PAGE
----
This story is republished from Wyofile.
By Kerry Drake
April 9, 2013
Remember when, only three short years ago, Americans used the debate over the Affordable Care Act to launch the first serious look at our health care system in decades? People finally put aside their differences long enough to ensure we made the right changes, instead of just what helped their own political parties push their agendas.
No? That’s not the way you remember it? That’s because instead of using this unique opportunity to our nation’s advantage, we squandered it and instead allowed extremists to dictate the terms of the debate, snuffing out all hope that the end product would be something that would guarantee every single American would receive health care, regardless of his or her ability to pay.
In other words, what every other industrialized nation in the world, except ours, already does.
No, instead we were treated to absurd debates about death panels and claims that “Obamacare” would bankrupt us. The tactic succeeded in polarizing different interest groups, as the extreme right-wing was helped by Fox News to ooze outright lies that were picked up and bizarrely given credibility by other news organizations. It led to staged protests at congressional town hall meetings that gave the country an extremely warped view of what the proposed federal health care reform would actually do.
From my viewpoint, as a member of the press who isn’t ashamed to be identified as liberal, the success of leaders of the Tea Party, and much of the Republican Party, distorted the country’s view of the legislation so badly that it forced President Barack Obama’s administration to drop key elements of its plan.
Obama and the Democrats quickly abandoned all hope of ever passing universal health care, then caved in to demands to drop the public option for health insurance. By making concession after concession, Obama disappointed and angered his progressive base while the right unfairly portrayed him as some kind of communist. It was a crazy time in American politics, and the law the president squeaked through Congress and ultimately signed was justifiably criticized by people on the right and the left as a hodgepodge of federal regulations that failed to advance the goal of keeping people from having their life savings wiped out due to health care emergencies.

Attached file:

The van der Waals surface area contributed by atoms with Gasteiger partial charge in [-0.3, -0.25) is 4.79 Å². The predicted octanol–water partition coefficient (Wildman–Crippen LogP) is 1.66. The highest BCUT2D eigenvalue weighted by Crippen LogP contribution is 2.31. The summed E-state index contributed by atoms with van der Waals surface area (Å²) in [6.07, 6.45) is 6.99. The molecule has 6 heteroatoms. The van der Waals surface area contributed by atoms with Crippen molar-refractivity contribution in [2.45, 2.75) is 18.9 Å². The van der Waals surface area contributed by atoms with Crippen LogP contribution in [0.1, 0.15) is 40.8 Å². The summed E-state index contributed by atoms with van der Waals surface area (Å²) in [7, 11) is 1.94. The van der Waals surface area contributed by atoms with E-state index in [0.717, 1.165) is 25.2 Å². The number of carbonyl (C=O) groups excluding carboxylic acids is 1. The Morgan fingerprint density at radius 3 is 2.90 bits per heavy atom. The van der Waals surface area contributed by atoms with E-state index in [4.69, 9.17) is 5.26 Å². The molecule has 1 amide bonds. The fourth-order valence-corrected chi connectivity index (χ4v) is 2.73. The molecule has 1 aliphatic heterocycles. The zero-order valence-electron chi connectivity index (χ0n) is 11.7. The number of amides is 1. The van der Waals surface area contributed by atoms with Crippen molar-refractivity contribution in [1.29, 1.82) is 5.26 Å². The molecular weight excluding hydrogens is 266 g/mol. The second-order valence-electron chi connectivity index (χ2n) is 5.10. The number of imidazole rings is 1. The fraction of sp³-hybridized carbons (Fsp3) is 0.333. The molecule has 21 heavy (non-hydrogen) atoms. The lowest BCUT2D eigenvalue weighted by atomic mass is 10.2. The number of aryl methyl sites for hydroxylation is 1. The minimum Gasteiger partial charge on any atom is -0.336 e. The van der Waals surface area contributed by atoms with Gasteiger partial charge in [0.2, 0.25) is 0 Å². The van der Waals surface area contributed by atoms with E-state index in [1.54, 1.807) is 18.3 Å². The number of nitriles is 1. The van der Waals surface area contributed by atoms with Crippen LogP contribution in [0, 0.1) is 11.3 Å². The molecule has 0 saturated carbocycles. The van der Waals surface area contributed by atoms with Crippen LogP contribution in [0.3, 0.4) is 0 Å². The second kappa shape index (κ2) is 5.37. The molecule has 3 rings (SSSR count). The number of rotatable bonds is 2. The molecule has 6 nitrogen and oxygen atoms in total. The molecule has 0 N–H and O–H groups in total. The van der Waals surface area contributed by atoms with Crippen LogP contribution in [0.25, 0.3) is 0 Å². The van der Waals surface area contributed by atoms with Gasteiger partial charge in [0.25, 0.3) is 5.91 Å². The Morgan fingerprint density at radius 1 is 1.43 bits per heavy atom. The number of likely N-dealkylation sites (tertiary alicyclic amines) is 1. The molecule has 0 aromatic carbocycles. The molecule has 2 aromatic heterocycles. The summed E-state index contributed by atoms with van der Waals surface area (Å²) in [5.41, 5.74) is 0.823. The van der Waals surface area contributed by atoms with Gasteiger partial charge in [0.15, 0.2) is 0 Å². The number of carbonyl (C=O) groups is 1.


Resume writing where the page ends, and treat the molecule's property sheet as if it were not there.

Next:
But now, as several of the law’s reforms have gone into effect and others approach their starting dates, it’s a good time to reassess how the Affordable Care Act has changed health care in the country, and specifically what it’s accomplished in Wyoming.
Judging by a March 20 op-ed piece by Health and Human Services Secretary Kathleen Sebelius published in the Casper Star-Tribune, the law has resulted in some positive changes in the health care system that should be applauded — especially since they were so denigrated at the time of passage.
Sebelius makes a valid argument that Wyoming residents who have health insurance have more security now, thanks to new insurance market reforms and consumer protections.
She noted that:
More than 5,420 Wyoming Medicare beneficiaries with the highest prescription drug costs have saved an average of $685 on their medications. That’s a big savings for seniors on a fixed income.
Preventive services such as mammograms and flu shots are now available for free to 136,000 people in Wyoming with private insurance plans.
The Affordable Care Act is curbing increasing health costs by cracking down on waste and fraud, and establishing incentives for hospitals to use their monetary resources more wisely.
Wyoming residents are now protected from some of the worst insurance industry abuses, like lifetime coverage caps that could cut off benefits when people need them most.
“These reforms have already led to significant improvements in health outcomes,” stressed Sebelius. “That includes the first drop in hospital readmissions for Medicare beneficiaries on record, which means when people with Medicare go home from the hospital, they are more likely to stay healthy and less likely to have to return for additional care.”
The act has resulted in $1.1 million in rebates for Wyoming residents by limiting the amount that insurance companies can spend on marketing and overhead.
And the best is yet to come: Beginning in 2014, it will be illegal for insurance companies to discriminate against people with a pre-existing medical condition or disability. On Oct. 1, a new health insurance marketplace will give individuals, families and small business owners a better way to find private insurance plans that fit their respective budgets.
By covering more people in Wyoming, fewer residents will have to go to the emergency room to receive basic health care. This should keep the cost of premiums from increasing as rapidly and also reduce hospitals’ high cost of uncompensated care.
I’m still upset that we don’t have universal health care, but the improvements that have resulted from some of the various components of Obamacare should help make future discussions about such care more civil, as people realize they were duped by the misguided, sometimes shameful anger directed at health care reform. I hope that in the next phase of this long national and state debate, it will lead to the day when universal care finally becomes a reality.
— Veteran Wyoming journalist Kerry Drake is the editor-in-chief of The Casper Citizen, a nonprofit, online community newspaper. It can be viewed at www.caspercitizen.com.
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